Australia’s hip-hop scene is growing and growing each week, and among the new wave of dope MCs stands Sydney’s B Wise. B Wise has been gaining attention and hype after he won Triple J’s Unearthed Listen Out spot in 2015. Now signed to Elefant Traks, nothing is going to stop B Wise from quickly becoming one of Australia’s best (and best loved) MCs.
I first heard B Wise in March this year when he opened for Freddie Gibbs. I remember arriving late and not actually knowing who it was up on stage – I’m not sure others in the crowd knew either. His style and attitude were vastly different from Gibbs’, but that didn’t matter, the crowd was really feeling it. “We be on that, real, real, real shit,” the crowd chanted as B Wise performed Lately.
B Wise’s debut EP, Semi Pro was produced by Dopamine, and reads like a story of the rapper’s life. No Questions is a look at where he came from, while Smile is about keeping a positive head. Risk It All is more of a party track about putting it all on the line, while Drugs & Drama is a song about the temptation to party and not focus on music. Roll Call is about making it to this point: his stellar debut EP and a national tour with Horrorshow.
The opening track and first single, No Questions, is an introspective look into B Wise’s upbringing. In the first half of the track, he directs his lyrics towards his parents, rapping over a slow piano. As his life starts to get more intense, the beat follows. He switches from discussing his upbringing to music, thanking those that brought him this far, and recognising the love that’s out there for him: “Coming from the underground, now you goin’ see me around, know that your boy goin’ be holding it down, these critics and blogs they in love with the sound.”
And he’s right – No Questions is one of the freshest tracks on the EP, and of this year. I fricken love the production and the diversity that B Wise shows as a rapper right off the bat. His lyrics are clever enough to go over that piano, and ruthless enough to be spat at high velocities without pause.
In the next track, Smile, B Wise delves into the pressures and stresses of being an emerging artist: “Why the hell I feel so down, when everyone around me say we gone be on next/ because your phone bill is still overdue, and your landlord is still chasing you/ with more money going out than coming in, why your chasing a dream, what would you do?” But the song isn’t a down-on-my-luck type jam, it’s a track about smiling through the bullshit and coming out a better man.
Drugs & Drama is probably my favourite on Semi Pro. B Wise looks at the temptations and obstacles that present themselves to an artist on the way up. “Drugs, women, and drama, it’s all apart of the come up/ I just wanna make music, why we so far from it?” This is not a track you normally hear in the hip-hop genre, where most artists tend to brag about their drug use and womanising. “Glorifying money, women and the weed, it’s all a young ***** really need, and that was the saying, engraved on my brain, subconsciously carry that attitude to this day.” It’s a refreshing outlook from someone in the newest generation of rappers, to see them advocating for the genre to move on from its misogynistic, drug glorifying ways. It’s amazing to see young MCs just being themselves and not being afraid to call out the whole genre for dictating ‘how to be cool’.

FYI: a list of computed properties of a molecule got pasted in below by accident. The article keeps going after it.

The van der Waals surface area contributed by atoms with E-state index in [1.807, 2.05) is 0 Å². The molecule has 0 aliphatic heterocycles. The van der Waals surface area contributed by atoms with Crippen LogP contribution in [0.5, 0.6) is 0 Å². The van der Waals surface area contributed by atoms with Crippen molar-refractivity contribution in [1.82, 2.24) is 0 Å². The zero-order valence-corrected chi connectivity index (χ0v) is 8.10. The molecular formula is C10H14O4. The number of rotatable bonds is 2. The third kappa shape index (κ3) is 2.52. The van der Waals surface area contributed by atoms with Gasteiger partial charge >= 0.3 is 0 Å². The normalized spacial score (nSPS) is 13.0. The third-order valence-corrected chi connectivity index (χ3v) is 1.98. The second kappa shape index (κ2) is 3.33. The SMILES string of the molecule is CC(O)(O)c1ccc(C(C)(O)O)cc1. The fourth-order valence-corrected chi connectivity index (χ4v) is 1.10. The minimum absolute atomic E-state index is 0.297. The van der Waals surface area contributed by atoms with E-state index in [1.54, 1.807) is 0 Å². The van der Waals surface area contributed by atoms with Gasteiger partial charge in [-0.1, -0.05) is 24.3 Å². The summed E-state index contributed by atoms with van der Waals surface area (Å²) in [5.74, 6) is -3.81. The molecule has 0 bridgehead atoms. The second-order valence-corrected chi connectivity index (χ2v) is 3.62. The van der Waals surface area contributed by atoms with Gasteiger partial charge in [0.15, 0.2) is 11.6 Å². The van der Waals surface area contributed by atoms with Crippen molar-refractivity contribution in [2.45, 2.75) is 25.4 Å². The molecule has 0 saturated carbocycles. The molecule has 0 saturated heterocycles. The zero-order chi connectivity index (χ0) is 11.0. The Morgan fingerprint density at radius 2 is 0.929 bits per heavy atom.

“What you would see as a fan of music in the video clips and the lifestyle, you think, ‘oh it’s so cool’ and everything. But then you know if you’re in it you can kinda get overwhelmed and sucked up in it,” B Wise said to me in a recent interview. “You need people who are grounded to remind you that there is reason you do music.”
The last track on Semi Pro is the bright, layered Roll Call. B Wise holds nothing back lyrically, showing a level of dexterity and maturity in his rhymes of a rapper with years of experience under his belt. B Wise hits the bars so hard that when he proclaims, “I can’t wait to get on, someone pass me the baton,” you almost feel like putting a wanted ad in the classifieds (wanted: 3rd leg rapper to pass the baton to B Wise The Anchor). He sums up by rapping: “This is just the beginning of where we going.”
“I hope that they pass the baton because I have an intention to be here for a while,” B Wise said.
The final track closes the EP with thank yous and shout outs to those that supported him, and for the people listening to Semi Pro. This is the beginning of something major, and you’d B Wise to remember the name and peep the EP, Semi Pro. Grab a copy here.
B Wise will be supporting Horrorshow on their If You Know What I Mean Tour which kicks off October 12 in Canberra. Tickets are selling rapidly, grab them here.
Read our interview with B Wise.